Teacher's stroke of success Swimming: A Woodlawn man has made his name in Baltimore for 36 years for his teaching techniques.

July 11, 1996|By MARILYN McCRAVEN | MARILYN McCRAVEN,SUN STAFF

A near-tragedy helped propel Marvin A. Thorpe from the sidelines to the deep well of swimming instruction nearly 30 years ago, and as a result hundreds of Baltimoreans have learned to swim in his backyard Woodlawn pool.

In some high-level Baltimore circles, he's revered.

"His work has probably saved a lot of lives as well as improved the health of a number of children and adults," said Mayor Kurt L. Schmoke. Thorpe taught the mayor's daughter, Kathy, to swim a number of years ago.

The pivotal event in Thorpe's swimming instruction career was the near-drowning in 1970 of his 3-year-old son and namesake in the family's pool. Thorpe almost immediately began teaching the boy to swim.

Two weeks later, Marvin A. Thorpe II could swim the 18-foot length of the pool and bragged about that feat to his friends.

"After Marvin started talking about it, the children's parents started calling," Thorpe said.

It wasn't long before Thorpe, who has been a certified Red Cross water safety instructor since 1950, had a bustling summertime business.

Thorpe credits expansion of civil rights for blacks with the rapid expansion of his business.

"Many adults in this area didn't have the opportunity to learn to swim when they were kids," he said. "In 1961, when I came to Baltimore, there were only about three [public] pools available to black folks in Baltimore.

"As so many opportunities opened to us to travel, go on cruises, people want their whole families to learn how to swim."

"He's a good example of the power of word-of-mouth advertising," said Portia Harris, assistant director of the city's Aquatics Division, who says Thorpe has probably taught more local African-Americans to swim than any other individual.

This summer, Thorpe says he will teach about 80 people, mostly children, in small group sessions that meet two hours a day every weekday for two weeks. He charges $70 for the 20-hour course, but that may be reduced based on need.

In the adult classes, which he began teaching in 1985, peer pressure is key: "People will say, 'That woman is 63 years old. If she can do it, I know I can do it,' " Thorpe said.

Another incentive is the ceremony at the end of each session. That's when students demonstrate what they've learned before an audience of families and friends. Thorpe distributes certificates to each graduate, recognizing their accomplishments.

People who have taken his course or sent their children rave about the effectiveness of his teaching methods.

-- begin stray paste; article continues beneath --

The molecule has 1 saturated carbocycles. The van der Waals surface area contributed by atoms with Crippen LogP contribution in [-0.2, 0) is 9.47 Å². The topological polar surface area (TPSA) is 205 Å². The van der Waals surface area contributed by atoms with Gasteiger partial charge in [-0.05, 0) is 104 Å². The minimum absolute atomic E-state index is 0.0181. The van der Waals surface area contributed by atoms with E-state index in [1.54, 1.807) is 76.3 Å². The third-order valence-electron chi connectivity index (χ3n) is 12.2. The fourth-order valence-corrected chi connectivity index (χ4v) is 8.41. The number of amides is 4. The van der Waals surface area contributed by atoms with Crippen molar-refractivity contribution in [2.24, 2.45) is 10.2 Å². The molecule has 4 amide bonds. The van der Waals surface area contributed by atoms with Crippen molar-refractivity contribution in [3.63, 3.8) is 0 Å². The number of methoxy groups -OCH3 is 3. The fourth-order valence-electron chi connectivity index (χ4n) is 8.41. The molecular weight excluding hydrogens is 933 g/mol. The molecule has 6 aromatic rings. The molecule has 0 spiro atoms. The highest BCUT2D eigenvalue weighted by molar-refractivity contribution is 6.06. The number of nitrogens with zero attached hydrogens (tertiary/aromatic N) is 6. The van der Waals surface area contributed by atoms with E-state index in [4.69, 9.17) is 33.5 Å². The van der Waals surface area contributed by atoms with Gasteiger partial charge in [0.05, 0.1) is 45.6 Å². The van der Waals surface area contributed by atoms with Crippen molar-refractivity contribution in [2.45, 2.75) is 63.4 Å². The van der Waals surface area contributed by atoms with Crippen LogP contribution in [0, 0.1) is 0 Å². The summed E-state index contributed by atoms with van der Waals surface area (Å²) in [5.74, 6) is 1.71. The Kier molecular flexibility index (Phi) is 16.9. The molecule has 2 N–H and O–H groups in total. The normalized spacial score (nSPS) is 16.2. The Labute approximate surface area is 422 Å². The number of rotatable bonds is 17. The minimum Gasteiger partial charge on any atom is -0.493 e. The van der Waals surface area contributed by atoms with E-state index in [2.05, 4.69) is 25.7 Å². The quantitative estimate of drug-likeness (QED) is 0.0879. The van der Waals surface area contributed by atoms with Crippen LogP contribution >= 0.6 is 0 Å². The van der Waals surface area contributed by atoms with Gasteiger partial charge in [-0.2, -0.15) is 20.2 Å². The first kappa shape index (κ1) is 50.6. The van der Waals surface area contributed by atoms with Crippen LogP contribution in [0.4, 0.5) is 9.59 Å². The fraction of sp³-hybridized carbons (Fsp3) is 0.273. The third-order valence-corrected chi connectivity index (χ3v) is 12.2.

"He taught both my children to swim," said Clinton R. Coleman, spokesman for Schmoke. "Neither of them would put a toe in the water, and after two weeks with him they were jumping off the diving board."

Growing up in Lynchburg, Va., under strict Jim Crow laws, Thorpe said he learned to swim at a young age in a racially segregated public pool. As a teen-ager, he worked as a lifeguard there and, while on leave from the Air Force, put on swimming exhibitions at the pool.

"I always liked water," Thorpe said. "I like the way it feels on my body. When I see [a body of] water, it just makes me smile."

In the '60s, Thorpe directed several city recreation centers before joining the school system in 1969 as a physical education teacher, including a four-year stint as swim and tennis coach at Southwest High School.

There Thorpe says he realized that swimming instruction in the city schools was ineffective because classes were too large and weren't held frequently enough.

"I learned from teaching my own kids that it's easier to learn to swim if you have a class everyday, and a two-hour period [over two weeks] is ideal," said the father of four grown children.

Nothing in front of Thorpe's redbrick and powder-blue-trim home greatly distinguishes it from the surrounding neatly kept ranchers. However, the back yard is a different story.

The L-shaped pool is set in a wide swath of green guarded by privacy fencing on each side and a sound-barrier at the end, separating it from the noisy Beltway.

Inside a sun room attached to the house is a full bath for students who want to shower and change before and after classes. Park benches and patio furniture give an atmosphere of a neighborhood pool party at first glance.

Closer inspection shows a lot of hard work being done as some adults shed longtime fears of water.

Dressed in loose-cut swimming trunks and a nylon cap pulled over his head, with his wavy, gray ponytail sticking out in back, Thorpe, 63, repeatedly wades into the pool to demonstrate a stroke, straighten a kick or shout one of his aphorisms.

To a college sophomore struggling to keep his legs straight: "Don't bend those knees, or you'll loose your money," Thorpe shouts. He had told the young man to imagine that his pockets were full of cash and bending his knees would let it escape.

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